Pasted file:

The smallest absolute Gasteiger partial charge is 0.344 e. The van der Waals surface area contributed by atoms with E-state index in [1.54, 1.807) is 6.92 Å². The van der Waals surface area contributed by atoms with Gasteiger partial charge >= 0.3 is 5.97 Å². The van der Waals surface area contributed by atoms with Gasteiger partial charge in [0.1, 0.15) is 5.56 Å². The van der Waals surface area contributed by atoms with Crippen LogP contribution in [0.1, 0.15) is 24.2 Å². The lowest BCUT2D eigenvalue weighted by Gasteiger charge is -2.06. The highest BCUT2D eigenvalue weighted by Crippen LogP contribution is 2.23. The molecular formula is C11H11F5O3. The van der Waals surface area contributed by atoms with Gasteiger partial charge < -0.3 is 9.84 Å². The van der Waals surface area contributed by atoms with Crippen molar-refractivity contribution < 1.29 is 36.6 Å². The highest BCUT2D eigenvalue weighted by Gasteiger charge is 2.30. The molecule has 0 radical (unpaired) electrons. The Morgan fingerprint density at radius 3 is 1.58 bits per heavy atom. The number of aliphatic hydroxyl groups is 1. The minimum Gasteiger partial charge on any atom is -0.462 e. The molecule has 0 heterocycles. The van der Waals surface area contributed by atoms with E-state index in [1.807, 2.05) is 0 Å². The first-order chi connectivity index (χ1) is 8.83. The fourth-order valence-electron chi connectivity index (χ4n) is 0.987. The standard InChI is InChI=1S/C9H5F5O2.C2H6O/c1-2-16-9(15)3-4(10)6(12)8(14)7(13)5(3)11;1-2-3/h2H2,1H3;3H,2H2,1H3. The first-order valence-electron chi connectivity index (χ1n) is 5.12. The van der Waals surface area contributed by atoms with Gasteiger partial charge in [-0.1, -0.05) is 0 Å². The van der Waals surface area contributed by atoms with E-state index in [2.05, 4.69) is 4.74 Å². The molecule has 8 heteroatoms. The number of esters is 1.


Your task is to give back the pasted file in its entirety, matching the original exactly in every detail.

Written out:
The smallest absolute Gasteiger partial charge is 0.344 e. The van der Waals surface area contributed by atoms with E-state index in [1.54, 1.807) is 6.92 Å². The van der Waals surface area contributed by atoms with Gasteiger partial charge >= 0.3 is 5.97 Å². The van der Waals surface area contributed by atoms with Gasteiger partial charge in [0.1, 0.15) is 5.56 Å². The van der Waals surface area contributed by atoms with Crippen LogP contribution in [0.1, 0.15) is 24.2 Å². The lowest BCUT2D eigenvalue weighted by Gasteiger charge is -2.06. The highest BCUT2D eigenvalue weighted by Crippen LogP contribution is 2.23. The molecular formula is C11H11F5O3. The van der Waals surface area contributed by atoms with Gasteiger partial charge < -0.3 is 9.84 Å². The van der Waals surface area contributed by atoms with Crippen molar-refractivity contribution < 1.29 is 36.6 Å². The highest BCUT2D eigenvalue weighted by Gasteiger charge is 2.30. The molecule has 0 radical (unpaired) electrons. The Morgan fingerprint density at radius 3 is 1.58 bits per heavy atom. The number of aliphatic hydroxyl groups is 1. The minimum Gasteiger partial charge on any atom is -0.462 e. The molecule has 0 heterocycles. The van der Waals surface area contributed by atoms with E-state index in [1.807, 2.05) is 0 Å². The first-order chi connectivity index (χ1) is 8.83. The fourth-order valence-electron chi connectivity index (χ4n) is 0.987. The standard InChI is InChI=1S/C9H5F5O2.C2H6O/c1-2-16-9(15)3-4(10)6(12)8(14)7(13)5(3)11;1-2-3/h2H2,1H3;3H,2H2,1H3. The first-order valence-electron chi connectivity index (χ1n) is 5.12. The van der Waals surface area contributed by atoms with Gasteiger partial charge in [-0.1, -0.05) is 0 Å². The van der Waals surface area contributed by atoms with E-state index in [2.05, 4.69) is 4.74 Å². The molecule has 8 heteroatoms. The number of esters is 1.